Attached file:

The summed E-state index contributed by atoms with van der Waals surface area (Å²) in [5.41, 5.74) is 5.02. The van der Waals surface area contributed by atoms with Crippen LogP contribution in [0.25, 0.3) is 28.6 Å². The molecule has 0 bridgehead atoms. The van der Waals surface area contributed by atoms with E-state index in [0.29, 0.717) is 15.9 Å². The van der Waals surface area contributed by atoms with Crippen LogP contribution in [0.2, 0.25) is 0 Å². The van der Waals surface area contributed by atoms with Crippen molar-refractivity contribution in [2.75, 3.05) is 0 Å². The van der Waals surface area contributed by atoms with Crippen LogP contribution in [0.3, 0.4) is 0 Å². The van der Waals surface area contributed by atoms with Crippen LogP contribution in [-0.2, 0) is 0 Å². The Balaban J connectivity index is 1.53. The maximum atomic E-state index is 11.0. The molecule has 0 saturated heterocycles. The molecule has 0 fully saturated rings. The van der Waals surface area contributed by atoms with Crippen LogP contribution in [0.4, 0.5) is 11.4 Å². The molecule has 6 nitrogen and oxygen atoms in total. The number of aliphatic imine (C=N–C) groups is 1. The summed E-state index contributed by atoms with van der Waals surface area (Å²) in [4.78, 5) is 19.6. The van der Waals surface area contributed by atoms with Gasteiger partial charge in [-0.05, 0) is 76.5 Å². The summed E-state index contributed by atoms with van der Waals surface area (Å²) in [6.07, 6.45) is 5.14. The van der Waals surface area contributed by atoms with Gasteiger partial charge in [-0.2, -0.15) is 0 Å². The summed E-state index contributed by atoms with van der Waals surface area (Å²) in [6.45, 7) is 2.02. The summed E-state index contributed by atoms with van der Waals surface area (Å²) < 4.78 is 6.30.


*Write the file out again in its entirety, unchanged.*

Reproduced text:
The summed E-state index contributed by atoms with van der Waals surface area (Å²) in [5.41, 5.74) is 5.02. The van der Waals surface area contributed by atoms with Crippen LogP contribution in [0.25, 0.3) is 28.6 Å². The molecule has 0 bridgehead atoms. The van der Waals surface area contributed by atoms with E-state index in [0.29, 0.717) is 15.9 Å². The van der Waals surface area contributed by atoms with Crippen LogP contribution in [0.2, 0.25) is 0 Å². The van der Waals surface area contributed by atoms with Crippen molar-refractivity contribution in [2.75, 3.05) is 0 Å². The van der Waals surface area contributed by atoms with Crippen LogP contribution in [0.3, 0.4) is 0 Å². The van der Waals surface area contributed by atoms with Crippen LogP contribution in [-0.2, 0) is 0 Å². The Balaban J connectivity index is 1.53. The maximum atomic E-state index is 11.0. The molecule has 0 saturated heterocycles. The molecule has 0 fully saturated rings. The van der Waals surface area contributed by atoms with Crippen LogP contribution in [0.4, 0.5) is 11.4 Å². The molecule has 6 nitrogen and oxygen atoms in total. The number of aliphatic imine (C=N–C) groups is 1. The summed E-state index contributed by atoms with van der Waals surface area (Å²) in [4.78, 5) is 19.6. The van der Waals surface area contributed by atoms with Gasteiger partial charge in [-0.05, 0) is 76.5 Å². The summed E-state index contributed by atoms with van der Waals surface area (Å²) in [6.07, 6.45) is 5.14. The van der Waals surface area contributed by atoms with Gasteiger partial charge in [-0.2, -0.15) is 0 Å². The summed E-state index contributed by atoms with van der Waals surface area (Å²) in [6.45, 7) is 2.02. The summed E-state index contributed by atoms with van der Waals surface area (Å²) < 4.78 is 6.30.